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riskmanagement

Talking innovation and disruption with Telstra’s CRO

Kate Hughes talks to StrategicRISK about how risk management is helping Australia’s largest telecommunications provider become a global technology player

It’s 6.20am and Kate Hughes’s phone goes off. The chief risk officer for Australia’s largest telecommunications provider, Telstra, has been called to activate the crisis management team to deal with a major outage affecting thousands of customers.

By 7am, an action plan is in place and Hughes can begin her day. But an hour later she receives a report from a whistleblower alleging bad behaviour of a senior executive, which sees her launch an immediate internal investigation through her fraud team. Then, a few hours later, Hughes is alerted to a customer privacy breach, so it’s then a call to the regulators to alert them of the incident.

It’s not even lunchtime, and Hughes has already fielded more incidents than most chief risk officers would see in a month.

Hughes has agreed to an interview with StrategicRISK to discuss how risk management is helping Telstra navigate a strategic business model change from a traditional domestic telecommunications provider to a global technology company.

But first, a history lesson.

Telstra is one of Australia’s most well-known companies. The country’s largest telecommunications provider builds and operates networks around Australia and markets mobile, internet access, pay television and other entertainment products and services.

But the pace of digital change has not been kind to traditional telcos, forcing Telstra, and most of its competitors, to pivot from their historic business model.

Today the company has its sights on being a global technology company.

Last year the company invested almost $1.2b in acquisitions, including a controlling stake in 15 new businesses. It also expanded its reach in Asia through acquiring Pacnet in Singapore and launching TelkomTelstra in Indonesia, and activated new business units such as Telstra Health.

This pace of change, coupled with the profound shift in the way people connect and communicate, means Telstra faces a challenging set of business risks that threaten it achieving its growth ambitions and financial targets.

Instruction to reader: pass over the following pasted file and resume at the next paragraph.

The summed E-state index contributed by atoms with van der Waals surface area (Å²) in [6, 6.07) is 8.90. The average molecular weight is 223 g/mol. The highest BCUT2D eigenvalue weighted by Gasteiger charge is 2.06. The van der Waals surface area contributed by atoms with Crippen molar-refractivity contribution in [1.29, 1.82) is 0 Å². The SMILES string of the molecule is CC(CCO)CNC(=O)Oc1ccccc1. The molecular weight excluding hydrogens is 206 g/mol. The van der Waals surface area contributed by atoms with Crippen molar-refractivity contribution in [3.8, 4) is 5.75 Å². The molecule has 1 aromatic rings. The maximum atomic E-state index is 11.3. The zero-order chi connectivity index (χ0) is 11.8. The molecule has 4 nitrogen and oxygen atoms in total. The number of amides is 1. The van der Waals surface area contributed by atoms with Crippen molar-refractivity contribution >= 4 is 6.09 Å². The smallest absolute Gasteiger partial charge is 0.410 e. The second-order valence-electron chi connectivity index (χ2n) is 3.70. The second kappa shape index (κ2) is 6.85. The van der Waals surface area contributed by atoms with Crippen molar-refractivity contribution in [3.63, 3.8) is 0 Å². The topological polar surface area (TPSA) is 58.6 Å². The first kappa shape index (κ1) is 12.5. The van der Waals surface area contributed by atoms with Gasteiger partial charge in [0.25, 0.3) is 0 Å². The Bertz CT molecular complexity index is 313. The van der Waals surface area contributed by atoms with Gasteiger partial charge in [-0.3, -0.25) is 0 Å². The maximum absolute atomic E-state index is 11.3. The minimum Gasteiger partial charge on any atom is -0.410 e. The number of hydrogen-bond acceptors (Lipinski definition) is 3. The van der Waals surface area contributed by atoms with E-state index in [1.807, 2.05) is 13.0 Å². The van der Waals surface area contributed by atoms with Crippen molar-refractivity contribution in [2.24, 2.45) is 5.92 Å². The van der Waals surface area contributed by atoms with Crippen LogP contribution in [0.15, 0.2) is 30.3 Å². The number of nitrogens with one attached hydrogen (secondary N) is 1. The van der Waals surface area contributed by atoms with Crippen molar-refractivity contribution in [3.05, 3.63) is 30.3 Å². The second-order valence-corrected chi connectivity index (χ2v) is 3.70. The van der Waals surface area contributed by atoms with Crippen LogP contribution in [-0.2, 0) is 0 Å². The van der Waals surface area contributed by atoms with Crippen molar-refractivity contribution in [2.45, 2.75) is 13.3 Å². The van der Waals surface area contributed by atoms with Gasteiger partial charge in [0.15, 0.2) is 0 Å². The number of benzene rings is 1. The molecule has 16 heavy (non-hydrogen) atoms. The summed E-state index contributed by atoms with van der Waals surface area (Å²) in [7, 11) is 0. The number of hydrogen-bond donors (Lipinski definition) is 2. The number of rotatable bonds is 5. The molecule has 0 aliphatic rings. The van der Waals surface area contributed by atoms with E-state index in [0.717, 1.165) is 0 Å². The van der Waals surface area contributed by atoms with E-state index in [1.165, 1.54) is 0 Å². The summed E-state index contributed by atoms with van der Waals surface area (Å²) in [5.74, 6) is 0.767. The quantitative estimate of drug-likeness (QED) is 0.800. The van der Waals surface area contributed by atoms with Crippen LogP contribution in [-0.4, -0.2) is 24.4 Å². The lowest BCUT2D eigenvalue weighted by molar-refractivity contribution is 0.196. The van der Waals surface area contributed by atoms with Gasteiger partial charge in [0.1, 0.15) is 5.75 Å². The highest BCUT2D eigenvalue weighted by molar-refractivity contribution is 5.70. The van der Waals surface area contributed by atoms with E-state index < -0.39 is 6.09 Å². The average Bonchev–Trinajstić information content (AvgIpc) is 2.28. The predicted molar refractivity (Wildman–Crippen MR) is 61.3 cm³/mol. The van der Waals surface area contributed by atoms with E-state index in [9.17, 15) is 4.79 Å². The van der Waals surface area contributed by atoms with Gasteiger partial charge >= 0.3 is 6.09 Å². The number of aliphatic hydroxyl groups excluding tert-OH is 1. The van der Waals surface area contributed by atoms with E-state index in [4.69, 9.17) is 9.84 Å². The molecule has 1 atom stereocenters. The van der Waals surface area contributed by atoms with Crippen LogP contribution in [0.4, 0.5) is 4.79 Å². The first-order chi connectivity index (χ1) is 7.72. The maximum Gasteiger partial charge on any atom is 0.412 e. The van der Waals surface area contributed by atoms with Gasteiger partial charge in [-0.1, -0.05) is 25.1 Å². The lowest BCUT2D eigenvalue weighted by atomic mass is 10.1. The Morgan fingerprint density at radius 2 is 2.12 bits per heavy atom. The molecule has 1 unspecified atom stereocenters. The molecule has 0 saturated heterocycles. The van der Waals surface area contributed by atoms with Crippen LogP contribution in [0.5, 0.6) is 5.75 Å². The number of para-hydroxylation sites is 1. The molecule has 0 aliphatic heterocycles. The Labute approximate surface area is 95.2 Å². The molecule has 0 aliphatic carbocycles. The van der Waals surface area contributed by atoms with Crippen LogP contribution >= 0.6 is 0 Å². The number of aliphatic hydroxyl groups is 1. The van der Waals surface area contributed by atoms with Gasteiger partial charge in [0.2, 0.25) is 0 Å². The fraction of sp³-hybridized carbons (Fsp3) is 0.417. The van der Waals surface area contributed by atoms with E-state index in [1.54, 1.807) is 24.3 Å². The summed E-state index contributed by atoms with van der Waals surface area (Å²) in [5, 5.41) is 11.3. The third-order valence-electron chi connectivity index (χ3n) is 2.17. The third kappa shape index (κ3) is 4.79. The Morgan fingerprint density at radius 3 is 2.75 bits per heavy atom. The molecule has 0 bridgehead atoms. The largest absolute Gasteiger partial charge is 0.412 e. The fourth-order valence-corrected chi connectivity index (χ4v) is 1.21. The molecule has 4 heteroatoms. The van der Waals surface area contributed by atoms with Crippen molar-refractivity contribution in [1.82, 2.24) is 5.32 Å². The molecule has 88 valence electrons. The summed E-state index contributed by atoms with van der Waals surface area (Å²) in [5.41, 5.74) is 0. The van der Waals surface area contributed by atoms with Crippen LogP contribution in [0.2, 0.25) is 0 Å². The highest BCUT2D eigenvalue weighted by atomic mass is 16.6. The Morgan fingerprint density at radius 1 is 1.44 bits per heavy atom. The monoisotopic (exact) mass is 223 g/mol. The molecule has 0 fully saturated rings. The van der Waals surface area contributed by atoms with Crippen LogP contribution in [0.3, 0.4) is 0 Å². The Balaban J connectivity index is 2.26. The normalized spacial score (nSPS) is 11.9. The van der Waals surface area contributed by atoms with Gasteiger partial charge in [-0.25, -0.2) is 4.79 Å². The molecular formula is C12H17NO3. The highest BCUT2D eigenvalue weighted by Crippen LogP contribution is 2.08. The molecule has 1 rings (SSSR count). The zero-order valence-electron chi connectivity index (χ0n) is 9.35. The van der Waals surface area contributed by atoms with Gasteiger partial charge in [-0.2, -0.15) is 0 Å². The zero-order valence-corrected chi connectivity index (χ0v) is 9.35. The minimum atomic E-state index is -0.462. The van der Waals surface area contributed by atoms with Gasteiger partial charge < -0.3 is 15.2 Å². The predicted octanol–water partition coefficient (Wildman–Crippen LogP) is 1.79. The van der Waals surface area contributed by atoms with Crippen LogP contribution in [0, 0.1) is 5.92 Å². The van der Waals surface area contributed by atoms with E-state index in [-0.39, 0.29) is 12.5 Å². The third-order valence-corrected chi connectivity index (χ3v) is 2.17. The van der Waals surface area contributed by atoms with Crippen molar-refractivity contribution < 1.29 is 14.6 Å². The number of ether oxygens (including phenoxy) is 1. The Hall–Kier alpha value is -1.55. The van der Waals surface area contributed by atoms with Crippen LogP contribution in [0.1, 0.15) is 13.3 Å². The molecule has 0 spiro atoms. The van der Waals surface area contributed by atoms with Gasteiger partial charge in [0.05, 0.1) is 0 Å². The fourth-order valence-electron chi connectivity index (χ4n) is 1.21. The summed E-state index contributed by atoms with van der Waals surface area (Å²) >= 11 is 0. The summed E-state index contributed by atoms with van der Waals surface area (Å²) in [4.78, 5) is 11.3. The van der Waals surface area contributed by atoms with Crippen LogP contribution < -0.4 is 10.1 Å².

This is where Hughes comes in.

“Most people say to me, I’ve got one of the most interesting jobs in the company and I would agree that I do. There’s very little that I’m not across, or not involved in, or not able to add value to,” Hughes says. “I get to make decisions about the kind of ladders we use in the field, I get to talk about the risks of having handbrake alarms in some of our cars, and I also get to talk about the risks of technology disruption as it will impact on our strategy to be a world-class technology company.”

The risk function at Telstra has evolved significantly over the past three-and-a-half years under Hughes’s leadership. The 160-strong risk office now looks after the group’s risk management, compliance and privacy functions, as well as its law enforcement capabilities, fraud investigations, enterprise resilience, security, and health, safety and environment arms.

Hughes, who reports into chief financial officer Warwick Bray, admits she is lucky to work for an executive team who take risk management seriously.

“It’s a privilege to be involved in something that helps our executives make better decisions,” she says.

And with the pace of change that Telstra is facing, that decision-making needs to happen quickly.

“We can be disruptive or we can be disrupted and we’ll probably be both. That’s not necessarily a bad thing. I think disruption creates solid incentive to be more innovative and that’s good,” she says.

Telstra is undergoing a major internal simplification process, driven by the risk of not being able to keep up with younger, more agile, tech start-ups.

“I’m in a meeting every Tuesday morning on this to see what am I doing to help us get there,” Hughes says, adding that she sees the company’s simplification and disruption impetus as an opportunity to show the benefits of risk-based decision making.

“Everything we do requires us to do a risk assessment and that shouldn’t be seen as an onerous, bureaucratic thing, but actually built in to our processes every day.

“Part of the business case is doing a risk management assessment. You don’t tack it on the end, it’s not done at five minutes to midnight, it’s not done once we’ve agreed to everything else … it’s part of the process.

“That is the evolution of risk management – to take it out of the academic, out of the process, and make it much more part of the business conversation so that it actually adds value to the commercial decision-making challenge that your leader has,” she says.

Hughes cites an example with the head of Telstra property, who had to decide how to allocate his spending when it came to upgrade work on the group’s exchange sites. By applying a safety rating to every exchange, Hughes team was able to prioritise which sites should be worked on first.

Back to where it started

In some ways Hughes has come full circle to her role at Telstra.

After graduating with a commerce degree with majors in economics and finance, she took up a role at the NSW Treasury. One of the first companies she audited was Telstra, sitting in the very same Melbourne offices that she does today.

She then moved to the Sydney Futures Exchange where she was responsible for surveying the open trading floor for rouge or illegal trades during its final year of operation.

“I was one of about four women in a room of 400 men that had some pretty bad behaviours,” Hughes recalls.